BOOS and jeers bouncing around a stadium on the south side of Glasgow in the vicinity of two o’clock this afternoon would be a sweet cacophony to the ears of Brendan Rodgers.

Not so welcoming was the shameful noise that emanated from a section of Celtic Park last weekend when there was the predictable and pitiful reaction from so-called supporters after an admittedly poor performance from the champions.

Anyone popping in from Mars would have been forgiven for believing they were witnessing a somewhat understandable, if overly poisonous, response from dismayed fans to their team hurtling towards expulsion from the top flight and banished to at least one year in oblivion.

Possibly, it may have been thought, those agitated followers had every right to vent their frustration and direct their ire at a manager and collection of players who had failed feebly to deliver and botched their attempts to achieve acceptable levels over the course of a lamentable, error-strewn season.

YOU’LL NEVER WALK ALONE…Brendan Rodgers acknowledges the Celtic support at Pittodrie after the champions’ 3-1 victory over Aberdeen.

No doubt our visitors from another planet would have been slightly taken aback if they had been informed the team boss and the players on the receiving end of the catcalls were actually in pole position in the Premiership and we were a mere three games into the league campaign.

Only three months earlier, the national stadium had been awash with green and white amid much merriment as the club celebrated a world record eighth domestic treble.

Our day-trippers may have headed back to their corner of the solar system a tad befuddled about what they had just seen and heard.

Preposterous doesn’t cover it.

A fortnight earlier, the Celtic supporters gathered in a corner of Pittodrie to applaud and cheer the same team boss and most of the same players following a highly creditable and hard-fought 3-1 triumph over dangerous opponents.

Unfortunately, there was a Viaplay League Cup exit sandwiched in between the games in the north east of the country and the east end of Glasgow and that wouldn’t have engendered too much bon homie among a group of supporters waiting to pounce on the merest slip.

They seized the opportunity as Rodgers and his players did their rounds of the pitch to acknowledge the backing of the massive percentage of the near-60,000 crowd, most of them thankfully mindful that their team possesses no God-given right to win every match.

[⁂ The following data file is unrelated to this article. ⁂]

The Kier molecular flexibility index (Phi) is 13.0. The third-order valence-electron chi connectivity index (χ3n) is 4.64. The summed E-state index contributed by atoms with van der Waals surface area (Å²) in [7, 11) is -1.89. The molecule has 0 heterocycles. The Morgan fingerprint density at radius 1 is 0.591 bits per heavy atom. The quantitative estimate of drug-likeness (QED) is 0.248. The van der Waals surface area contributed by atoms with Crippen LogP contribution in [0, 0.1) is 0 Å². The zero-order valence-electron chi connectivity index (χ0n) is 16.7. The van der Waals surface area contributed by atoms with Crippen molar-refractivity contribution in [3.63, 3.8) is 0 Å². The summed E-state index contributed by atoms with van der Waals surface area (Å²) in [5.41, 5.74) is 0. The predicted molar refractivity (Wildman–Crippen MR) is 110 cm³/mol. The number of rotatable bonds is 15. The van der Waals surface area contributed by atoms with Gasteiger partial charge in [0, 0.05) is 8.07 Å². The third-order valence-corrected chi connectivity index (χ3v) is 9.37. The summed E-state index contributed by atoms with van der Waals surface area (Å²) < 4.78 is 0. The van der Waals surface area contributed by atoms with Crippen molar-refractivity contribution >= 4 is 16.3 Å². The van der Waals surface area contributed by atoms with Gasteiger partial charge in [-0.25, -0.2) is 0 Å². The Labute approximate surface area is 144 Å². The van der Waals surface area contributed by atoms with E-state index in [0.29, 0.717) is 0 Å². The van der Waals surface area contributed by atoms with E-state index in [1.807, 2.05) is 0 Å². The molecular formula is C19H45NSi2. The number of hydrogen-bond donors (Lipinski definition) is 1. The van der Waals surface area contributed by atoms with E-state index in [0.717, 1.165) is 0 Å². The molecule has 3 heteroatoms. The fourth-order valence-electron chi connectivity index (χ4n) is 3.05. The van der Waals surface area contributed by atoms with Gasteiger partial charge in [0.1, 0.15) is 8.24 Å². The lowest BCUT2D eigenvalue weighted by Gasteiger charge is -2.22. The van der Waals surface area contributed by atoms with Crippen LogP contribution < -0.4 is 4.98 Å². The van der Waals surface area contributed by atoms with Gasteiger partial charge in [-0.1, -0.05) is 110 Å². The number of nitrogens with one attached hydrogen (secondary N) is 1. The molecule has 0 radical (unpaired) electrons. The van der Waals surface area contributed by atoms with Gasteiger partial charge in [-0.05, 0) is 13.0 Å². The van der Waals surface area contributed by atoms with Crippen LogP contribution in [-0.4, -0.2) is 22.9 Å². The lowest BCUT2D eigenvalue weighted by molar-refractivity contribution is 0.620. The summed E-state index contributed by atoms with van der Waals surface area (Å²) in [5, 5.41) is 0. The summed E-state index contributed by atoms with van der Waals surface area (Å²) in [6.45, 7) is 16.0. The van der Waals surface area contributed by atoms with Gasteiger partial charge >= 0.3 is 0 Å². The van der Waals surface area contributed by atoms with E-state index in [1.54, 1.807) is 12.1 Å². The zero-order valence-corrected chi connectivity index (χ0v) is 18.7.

THE LONG WALK…Brendan Rodgers and his players after the goalless draw with St Johnstone at Parkhead.

There are always unseen bumps along the road in the beautiful game. No-one gets an easy ride. From princes to paupers, no-one emerges from the womb and saunters through life without stubbing a toe once or twice. Likewise, in sport.

It’s how you react to adversity that really counts. Accommodating slaps on the back is the easy part. Tolerating the haranguing is a bit more complicated.

Brendan Rodgers is built for the criticism that comes with the job. He guided Liverpool to within a whisker of their first championship success in almost quarter of a century in season 2013/14 and was sacked in October 2015. He led Leicester City to their historic FA Cup success two years ago and received his P45 in April.

The Irishman doesn’t expect anyone to shed a tear for him. However, he may be more than a little perturbed about the reaction to the derision from a section of the the club’s own followers on young recruits to the cause such as Gustaf Lagerbiekle and Yang Hyun-jun, who played in the scoreless stalemate against St Johnstone, and Odin Holm and Kwon Hyeon-kyu, who were on the bench.

RESILIENT…Brendan Rodgers pays his tribute to the travelling support at Rugby Park.

Everyone has the undeniable right to their opinion. However, there is a time and a place to make your voice heard. Last Saturday afternoon at Celtic Park was neither the moment nor the location for such a sad and unwarranted demonstration which will no doubt be deplored by many among the Celtic support.

Such outpourings of venom and vilification from the stands can be heard at football arenas dotted around the UK on any given match day.

If Celtic get the job done in the noxious surroundings of Ibrox today, the decibel level from an enraged home support, still seething following the 5-1 midweek hiding in Eindhoven that triggered the boot from Europe’s elite competition, may well register on the Richter Scale.

Music to the ears of Brendan Rodgers and Co.

* DON’T miss the unbeatable match report from Rangers v Celtic this afternoon – only in your champion CQN.

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